In October, we were blown away by Honda’s application of the hybrid engine technology in the Civic e:HEV’s strong standing acceleration performance against a 1.5-litre turbocharged Civic RS.
The Kuala Lumpur-Desaru drive gave us a greater insight into the Civic e:HEV’s overall performance as a sedan for long-distance and urban drives, and we came away fully impressed.
As a recap of Honda's hybrid system that grew out of its intelligent Multi-Mode drive (i-MMD ) concept, Honda has approached it in a novel way.
Instead of the original hybrid operation in which electric power was applied to help the engine in acceleration – standing and moving – the Honda hybrid system we first experienced in the new HR-V and subsequently the Civic e:HEV works the other way round.
Car propulsion is mainly by electric power and the Atkinson Cycle engine serves to charge the battery that the electric motor draws electricity from to move the car.
The difference between the HR-V and Civic e:HEV is the engine displacement; 1.5-litre for the former to 2.0-litre for the latter and that made a lot of difference.
Somehow, with the bigger displacement engine, Honda did away with the engine whine when it revs up to charge the battery and this made for a much quieter drive to measure up to its electric vehicle (EV) status.
The engine only drove the car when the engine management system detected that we were cruising on the highway.
Honda calls the transmission an electric continuously variable transmission (e-CVT) and here again, the keyword is electronic.
In actual operation, the electric motor and engine engage the differentials directly to power the front wheels but Honda has come up with stepped-up gears, complete with engine sound to match.
This audible revving of the engine as if it was going through the ‘gears’ added a sporty note that made the drive more exciting.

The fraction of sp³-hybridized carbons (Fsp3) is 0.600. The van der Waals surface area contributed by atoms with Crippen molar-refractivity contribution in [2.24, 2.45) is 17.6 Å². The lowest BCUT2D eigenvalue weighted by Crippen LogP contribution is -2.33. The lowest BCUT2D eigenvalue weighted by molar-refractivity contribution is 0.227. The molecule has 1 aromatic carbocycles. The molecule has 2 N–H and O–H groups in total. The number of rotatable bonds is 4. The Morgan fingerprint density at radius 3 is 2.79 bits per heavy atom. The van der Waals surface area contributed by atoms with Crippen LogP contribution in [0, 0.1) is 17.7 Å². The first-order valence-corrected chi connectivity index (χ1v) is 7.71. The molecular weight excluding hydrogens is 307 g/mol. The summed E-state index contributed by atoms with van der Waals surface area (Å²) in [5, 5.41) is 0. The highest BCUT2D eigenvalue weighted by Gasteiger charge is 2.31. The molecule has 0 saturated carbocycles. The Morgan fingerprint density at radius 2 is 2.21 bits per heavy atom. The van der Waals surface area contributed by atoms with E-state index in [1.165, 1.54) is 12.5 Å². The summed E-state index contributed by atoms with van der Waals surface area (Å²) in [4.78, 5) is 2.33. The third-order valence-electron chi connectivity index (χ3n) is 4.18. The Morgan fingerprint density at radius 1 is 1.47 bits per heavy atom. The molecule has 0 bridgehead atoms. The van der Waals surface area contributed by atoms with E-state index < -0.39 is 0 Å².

Honda Malaysia arranged for the media to participate in a fuel economy run from KL to our lunch stop in Malacca, a distance of 160km over a given time of 150 minutes.
The average mileage was based on that computed by the engine management system (indicated on the car’s instrument panel) and we tried our best to get the best possible mileage within the allotted time.
The route covered largely highway driving with urban stretches in KL and Malacca; although we clocked a high of 29.1km/l, we eventually finished with 27.8km/l which was still impressive.
Under normal driving conditions, which included highway driving in the rain for most of the journey from Desaru to KL and many stretches of heavy traffic flow that had us crawling along, the average mileage was above 15km/l (the claimed mileage is 25km/l but that is best achieved in urban driving when electric power is mainly applied).
Nevertheless, that remained pretty good for a 2.0-litre engine that came into play while cruising and charged the battery during acceleration and slow speed drives.
In fact, we continued to be impressed with the car’s electric acceleration as we could feel the 315Nm the moment we hit the throttle to gain speed very quickly (the Civic e:HEV does the 0-100kph sprint in 7.9 seconds); the electric motor delivers 184PS.
In performance, the Civic e:HEV RS could easily rival the Civic 1.5L turbo while providing good fuel economy, especially in the urban driving environment.
It was also a comfortable sedan to travel in, as a driver as well as a rear seat passenger; as the latter we enjoyed good legroom and headroom, thanks to the longer wheelbase of 2,735mm over the previous Civic.
And though the road was mostly wet, the Civic e-HEV stable dynamic strength allowed us to take the sweepers and tight bends with good confidence at pretty good speeds.
The Civic e:HEV, like the Civic 1.5L RS turbo, runs on Michelin Pilot Sport 235/40 ZR18 tyres, while it is independently sprung all-round with MacPherson struts in front and a multi-link set-up at the rear.
It is priced at RM166,500 on the road without insurance, which seems reasonable for a car with its high level of features and performance.
Honda Malaysia managing director and CEO Hironobu Yoshimura says Honda customers were warming up to models with e:HEV technology such as the RS variants of the City, City Hatchback and HR-V.
"In 2022, the City e:HEV RS has contributed 5% to its respective model’s sales, followed by the City Hatchback e:HEV RS at 8% and the HR-V e:HEV RS at 11% contribution which we believe the e:HEV technology is well accepted in the market," he said.
For the Civic e:HEV RS, since its introduction in October last year, Honda Malaysia has delivered 390 cars to those whom we believed are satisfied customers.